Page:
This month I thought it would be fun to talk about Spanish wine. Spain ranks third in wine production in the world. After decades of producing mostly mediocre wines, top Spanish winemakers have recently taken their place among the world’s best. Wines like Vega-Sicilia Unico fetch high prices and are some of the most age-worthy anywhere. On the other hand with the modernization of wine making practices all over Spain, the quality of a simple Garnacha or Tempranillo make them one of the best values anywhere.
Spain has wine laws known as the Denominación de Origen (DO), similar to France’s Appellation d’Origine Controlee, which define and protect wines from specific geographic areas. There are fifty-four DOs in Spain.
Rioja is in the remote interior of northern Spain. Sometimes referred to as the Bordeaux of Spain, it is known for supple, earthy red wines, primarily based on Tempranillo. Rioja’s red wines are aged longer before release than any other wines in the world. One of the most famous beverages made with fruit and wine, Sangria, originated in Rioja. Riojas are classified from youngest Crianza, to Reserva and then only in the best years, Gran Reserva.
Ribera del Duero is a rugged area about 80 miles north of Madrid. Almost exclusively a red wine producing region, the major grapes used are Tinto Fino, Garnacha, and Cabernet Sauvignon. The ability of Ribera del Duero wines to be both packed with fruit and still refined places them among the greatest in Spain. The same classifications are used in the United States, Crianza, Reserva and Gran Reserva. Rueda is slightly southwest of Ribera del Duero, and though small in size, it’s considered one of the most important white wine regions in Spain. The major grape used is Verdejo and is aged in stainless steel rather than in wood, which produces a fresh fruity, nutty, full bodied white wine.
Jerez, located on the sea in southwest Spain in the province of Andalusia, is home to the fortified wine known as Sherry. This is the area of Spain where the small dishes known as tapas come from. Sherry is made in many styles, ranging from bone dry to very sweet. At the dry end of the spectrum are the manzanillas and finos with their tangy crisp, green earthiness; in the middle are the amontillado and oloroso with roasted nutty flavors; and finally come the cream sherries with their sweet, toffee, and fig flavors. Sherry is progressively blended and aged in a complex network of old barrels, called a solera.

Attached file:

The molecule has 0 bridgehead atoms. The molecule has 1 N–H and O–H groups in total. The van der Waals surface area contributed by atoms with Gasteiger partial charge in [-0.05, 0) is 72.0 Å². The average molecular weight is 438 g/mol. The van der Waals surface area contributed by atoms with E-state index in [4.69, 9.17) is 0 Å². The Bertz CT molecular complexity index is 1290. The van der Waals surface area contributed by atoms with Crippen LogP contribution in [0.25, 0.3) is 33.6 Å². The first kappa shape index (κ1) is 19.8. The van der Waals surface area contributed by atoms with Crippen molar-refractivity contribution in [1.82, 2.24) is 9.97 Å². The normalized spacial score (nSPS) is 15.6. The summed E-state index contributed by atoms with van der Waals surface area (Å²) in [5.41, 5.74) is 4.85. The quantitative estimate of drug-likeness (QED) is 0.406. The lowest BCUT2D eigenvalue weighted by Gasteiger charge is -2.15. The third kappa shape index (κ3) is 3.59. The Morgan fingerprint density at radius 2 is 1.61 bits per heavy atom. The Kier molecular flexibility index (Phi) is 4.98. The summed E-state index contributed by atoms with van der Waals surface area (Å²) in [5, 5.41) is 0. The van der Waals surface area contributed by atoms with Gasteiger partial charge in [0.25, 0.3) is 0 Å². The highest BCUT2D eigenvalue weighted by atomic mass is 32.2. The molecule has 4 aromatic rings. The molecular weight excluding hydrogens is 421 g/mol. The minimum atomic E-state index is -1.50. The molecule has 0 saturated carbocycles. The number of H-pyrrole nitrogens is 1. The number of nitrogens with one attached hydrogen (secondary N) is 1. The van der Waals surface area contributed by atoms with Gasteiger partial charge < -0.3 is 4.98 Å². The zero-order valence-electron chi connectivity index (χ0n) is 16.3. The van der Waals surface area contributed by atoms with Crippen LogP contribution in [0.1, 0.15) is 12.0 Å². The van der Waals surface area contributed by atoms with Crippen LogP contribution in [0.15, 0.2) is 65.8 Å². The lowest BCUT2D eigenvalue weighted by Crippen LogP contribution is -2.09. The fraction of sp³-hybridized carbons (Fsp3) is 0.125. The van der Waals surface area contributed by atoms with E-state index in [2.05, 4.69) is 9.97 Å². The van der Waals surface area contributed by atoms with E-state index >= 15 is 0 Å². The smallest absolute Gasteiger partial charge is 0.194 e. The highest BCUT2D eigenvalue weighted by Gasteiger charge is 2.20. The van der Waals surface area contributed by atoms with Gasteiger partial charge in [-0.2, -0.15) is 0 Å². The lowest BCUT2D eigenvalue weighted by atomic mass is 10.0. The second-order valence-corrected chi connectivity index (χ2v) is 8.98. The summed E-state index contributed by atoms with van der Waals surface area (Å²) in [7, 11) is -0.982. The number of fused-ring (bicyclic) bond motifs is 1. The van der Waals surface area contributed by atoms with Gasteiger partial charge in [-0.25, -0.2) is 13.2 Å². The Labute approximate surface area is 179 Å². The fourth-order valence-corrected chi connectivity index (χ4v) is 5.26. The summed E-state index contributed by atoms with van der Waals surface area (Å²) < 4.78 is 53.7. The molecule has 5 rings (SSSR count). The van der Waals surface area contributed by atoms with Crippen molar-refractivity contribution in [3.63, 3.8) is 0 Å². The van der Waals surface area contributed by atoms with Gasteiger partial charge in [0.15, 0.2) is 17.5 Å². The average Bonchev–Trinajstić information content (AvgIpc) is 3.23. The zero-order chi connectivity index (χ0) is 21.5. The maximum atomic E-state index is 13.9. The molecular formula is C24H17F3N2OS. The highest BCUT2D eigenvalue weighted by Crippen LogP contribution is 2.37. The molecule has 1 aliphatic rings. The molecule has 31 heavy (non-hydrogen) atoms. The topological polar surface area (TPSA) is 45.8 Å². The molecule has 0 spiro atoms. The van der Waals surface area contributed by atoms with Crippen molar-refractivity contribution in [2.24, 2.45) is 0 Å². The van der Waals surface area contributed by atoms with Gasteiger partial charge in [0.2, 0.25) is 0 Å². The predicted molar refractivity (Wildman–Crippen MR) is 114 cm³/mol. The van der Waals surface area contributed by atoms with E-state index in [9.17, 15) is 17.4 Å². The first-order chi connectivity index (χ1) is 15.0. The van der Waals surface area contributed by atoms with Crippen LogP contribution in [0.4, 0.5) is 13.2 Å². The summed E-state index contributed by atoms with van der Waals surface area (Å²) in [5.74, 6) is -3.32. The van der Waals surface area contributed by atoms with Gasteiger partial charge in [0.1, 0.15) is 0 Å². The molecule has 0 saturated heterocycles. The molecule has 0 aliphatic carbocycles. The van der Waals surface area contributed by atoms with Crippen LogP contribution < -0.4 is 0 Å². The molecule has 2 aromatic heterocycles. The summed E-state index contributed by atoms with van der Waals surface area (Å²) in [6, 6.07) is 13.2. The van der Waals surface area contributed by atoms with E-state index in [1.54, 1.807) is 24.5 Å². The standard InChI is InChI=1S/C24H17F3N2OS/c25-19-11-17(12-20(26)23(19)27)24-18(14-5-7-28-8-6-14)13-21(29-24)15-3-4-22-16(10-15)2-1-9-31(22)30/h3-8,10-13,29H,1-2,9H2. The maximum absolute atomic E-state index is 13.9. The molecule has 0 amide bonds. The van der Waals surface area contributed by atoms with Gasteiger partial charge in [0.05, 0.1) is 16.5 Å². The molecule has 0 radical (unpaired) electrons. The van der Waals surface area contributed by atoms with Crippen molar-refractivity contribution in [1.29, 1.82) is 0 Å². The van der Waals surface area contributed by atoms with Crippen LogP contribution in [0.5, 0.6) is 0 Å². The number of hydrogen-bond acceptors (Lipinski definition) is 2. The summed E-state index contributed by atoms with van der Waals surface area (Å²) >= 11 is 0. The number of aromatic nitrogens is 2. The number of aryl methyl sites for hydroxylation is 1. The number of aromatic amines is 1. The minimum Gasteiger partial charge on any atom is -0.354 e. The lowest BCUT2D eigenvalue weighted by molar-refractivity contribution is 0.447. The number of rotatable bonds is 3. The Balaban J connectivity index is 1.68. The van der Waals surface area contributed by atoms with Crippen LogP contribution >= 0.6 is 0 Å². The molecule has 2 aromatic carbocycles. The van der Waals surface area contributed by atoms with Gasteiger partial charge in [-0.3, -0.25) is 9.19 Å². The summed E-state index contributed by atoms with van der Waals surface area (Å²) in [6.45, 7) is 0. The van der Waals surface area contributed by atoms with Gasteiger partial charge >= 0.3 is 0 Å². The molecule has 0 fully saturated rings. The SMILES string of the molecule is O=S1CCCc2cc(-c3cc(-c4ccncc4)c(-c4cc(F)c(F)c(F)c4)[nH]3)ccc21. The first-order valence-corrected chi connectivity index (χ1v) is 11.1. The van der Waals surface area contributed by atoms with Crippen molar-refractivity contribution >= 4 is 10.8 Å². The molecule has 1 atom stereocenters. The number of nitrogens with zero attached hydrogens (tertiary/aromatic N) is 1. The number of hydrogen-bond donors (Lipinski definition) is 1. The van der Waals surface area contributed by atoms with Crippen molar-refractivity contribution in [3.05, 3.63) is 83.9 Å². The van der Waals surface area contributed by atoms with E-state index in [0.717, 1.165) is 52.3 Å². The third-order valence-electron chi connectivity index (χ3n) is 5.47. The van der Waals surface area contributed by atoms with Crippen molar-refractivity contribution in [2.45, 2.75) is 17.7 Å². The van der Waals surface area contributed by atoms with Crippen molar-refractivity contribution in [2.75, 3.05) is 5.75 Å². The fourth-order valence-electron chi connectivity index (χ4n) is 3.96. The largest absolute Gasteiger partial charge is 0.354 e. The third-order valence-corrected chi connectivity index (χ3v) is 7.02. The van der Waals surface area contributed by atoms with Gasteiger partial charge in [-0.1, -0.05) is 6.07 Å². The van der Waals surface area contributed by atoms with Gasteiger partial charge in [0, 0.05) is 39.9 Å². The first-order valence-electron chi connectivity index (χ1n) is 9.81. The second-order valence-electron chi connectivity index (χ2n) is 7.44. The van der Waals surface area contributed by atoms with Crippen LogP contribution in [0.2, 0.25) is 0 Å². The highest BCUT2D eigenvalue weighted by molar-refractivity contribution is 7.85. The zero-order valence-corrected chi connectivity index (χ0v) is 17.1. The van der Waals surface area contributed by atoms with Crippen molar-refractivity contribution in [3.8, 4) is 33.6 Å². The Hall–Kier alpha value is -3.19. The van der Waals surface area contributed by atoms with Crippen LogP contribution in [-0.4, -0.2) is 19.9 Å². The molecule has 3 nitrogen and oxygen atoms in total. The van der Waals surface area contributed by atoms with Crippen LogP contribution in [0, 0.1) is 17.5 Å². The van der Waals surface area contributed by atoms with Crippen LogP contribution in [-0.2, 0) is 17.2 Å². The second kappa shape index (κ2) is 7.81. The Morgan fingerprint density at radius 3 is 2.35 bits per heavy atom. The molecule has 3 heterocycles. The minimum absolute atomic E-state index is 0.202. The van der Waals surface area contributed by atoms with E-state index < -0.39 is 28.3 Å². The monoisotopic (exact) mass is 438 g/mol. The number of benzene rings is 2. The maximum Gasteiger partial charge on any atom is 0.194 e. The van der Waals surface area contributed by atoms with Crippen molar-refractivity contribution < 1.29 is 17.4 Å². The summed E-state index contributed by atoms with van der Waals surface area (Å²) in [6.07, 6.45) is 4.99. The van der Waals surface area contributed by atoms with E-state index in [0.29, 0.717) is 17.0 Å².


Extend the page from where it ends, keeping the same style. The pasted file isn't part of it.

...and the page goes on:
The Penedes wine region is in Catalonia near Barcelona and is famous for Spain’s sparkling wine Cava. The three grapes used for Cava production are Parellada, Macabeo, and Xarel-lo. Cavas are made in many different styles ranging from dry (Brut) to sweet (Demi-Sec), and represent an excellent value in sparkling wine.
Rias Biaxas is in the far northwest part of Spain in the province of Galicia, and is famous for the racy, refreshing white wine known as Albarino. Priorat is one of Spain’s brightest new stars, located southwest of Penedes. The region’s most famous wines are all red, and are some of the most intense, powerful reds in all of Spain. Most wines are based primarily on Garnacha and Carinena with Cabernet Sauvignon, Merlot, Syrah, and Tempranillo blended in small amounts.
I hope you’ll feel inspired after reading this to try some of the wonderful wines described above.
Our March white wine of the month is Santa Ema 2013 Sauvignon Blanc from Maipo, Chile, with aromas of fresh citrus, tropical fruit, apples and pears. Our March red wine of the month is Piccini Chianti 2013 from Tuscany. It’s 95% Sangiovese and 5% Ciliegiolo, a deep ruby red with intense red fruit and smooth soft tannins. Both wines will retail for $10 a bottle. Wine club members please come in early to pick up your bottles before they’re gone.